A fundoplication is performed for people with proven gastro-oesophageal reflux that can’t be managed with medication alone. It is also performed as part of a hiatus hernia repair. It is usually performed laparoscopically (keyhole surgery).
The procedure is performed under a General Anaesthetic. Five small incisions are made to act as the keyholes down which the surgeon places instruments to retract the liver and perform the surgery. Often, the first thing that the surgeon does is repair a hiatus hernia if one is present ((see Hiatus Hernia Repair topic))[#].
To perform a fundoplication, the surgeon disconnects the upper part of the stomach (the fundus) from the surrounding tissues to ensure that it is mobile enough to wrap around the junction between the oesophagus (food pipe) and the stomach. Sometimes this involves controlling and ligating through some of the small blood vessels that run from the fundus towards the spleen.
Once the fundus is able to move freely, it is wrapped around the junction of the oesophagus and stomach and stitched in place there with surgical sutures. It can be wrapped around the front (anterior fundoplication) or the back (posterior fundoplication) and can be wrapped around partially or completely. You surgeon can discuss these finer points with you. In essence, a greater degree of wrap will provide a tighter space for food to pass down and gastric acid to pass up and is therefore more effective, but at greater risk of causing swallowing difficulty. Your surgeon will be able to gauge how tight to make your wrap to get the balance as close to perfect as possible.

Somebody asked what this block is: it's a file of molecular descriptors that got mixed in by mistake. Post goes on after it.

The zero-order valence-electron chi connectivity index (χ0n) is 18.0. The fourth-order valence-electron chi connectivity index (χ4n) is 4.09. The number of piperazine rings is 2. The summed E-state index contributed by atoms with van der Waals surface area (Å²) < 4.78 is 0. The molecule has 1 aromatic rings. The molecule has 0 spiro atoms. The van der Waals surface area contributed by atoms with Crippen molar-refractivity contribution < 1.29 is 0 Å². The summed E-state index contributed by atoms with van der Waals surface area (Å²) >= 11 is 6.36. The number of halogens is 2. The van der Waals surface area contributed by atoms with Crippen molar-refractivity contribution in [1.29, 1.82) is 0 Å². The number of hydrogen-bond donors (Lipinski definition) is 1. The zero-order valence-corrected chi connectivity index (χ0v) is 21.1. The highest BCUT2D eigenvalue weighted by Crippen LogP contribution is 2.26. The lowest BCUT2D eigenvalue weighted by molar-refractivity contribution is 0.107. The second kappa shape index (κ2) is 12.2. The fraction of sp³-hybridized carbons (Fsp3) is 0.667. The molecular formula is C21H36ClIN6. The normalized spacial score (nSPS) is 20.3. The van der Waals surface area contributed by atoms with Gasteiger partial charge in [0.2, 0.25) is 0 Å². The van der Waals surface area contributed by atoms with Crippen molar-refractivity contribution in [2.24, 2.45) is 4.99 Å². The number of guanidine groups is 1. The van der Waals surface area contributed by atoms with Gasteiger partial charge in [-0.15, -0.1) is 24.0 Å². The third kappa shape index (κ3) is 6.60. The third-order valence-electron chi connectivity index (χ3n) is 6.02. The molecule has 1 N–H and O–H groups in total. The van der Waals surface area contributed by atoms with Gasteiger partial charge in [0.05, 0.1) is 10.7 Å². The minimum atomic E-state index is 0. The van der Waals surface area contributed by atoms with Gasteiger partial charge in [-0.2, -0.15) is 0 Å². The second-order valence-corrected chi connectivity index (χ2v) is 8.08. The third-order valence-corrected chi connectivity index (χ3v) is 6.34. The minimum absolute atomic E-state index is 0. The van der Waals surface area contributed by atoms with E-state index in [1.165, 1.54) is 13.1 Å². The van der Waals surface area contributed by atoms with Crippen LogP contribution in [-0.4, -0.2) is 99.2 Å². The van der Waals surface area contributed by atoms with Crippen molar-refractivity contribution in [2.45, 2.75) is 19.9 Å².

You will stay in hospital for 1-2 days after your surgery. Sometimes there is a little chest pain in the first couple of days, but most people don’t need much pain relief by the time they go home a few days after surgery.
Your diet will gradually increase from fluids, to puree, soft foods and eventually normal food, over a period of a few weeks. After keyhole surgery your stitches are usually dissolving and there are some small dressings that are removed in the first week or so.
Your surgeon will see you in the office several weeks after your surgery. At this time your diet will be progressed meaning you will be able to eat more normal food and your surgeon will ask you questions about your symptoms. Usually by this time you can swallow as normal and your reflux has completely gone.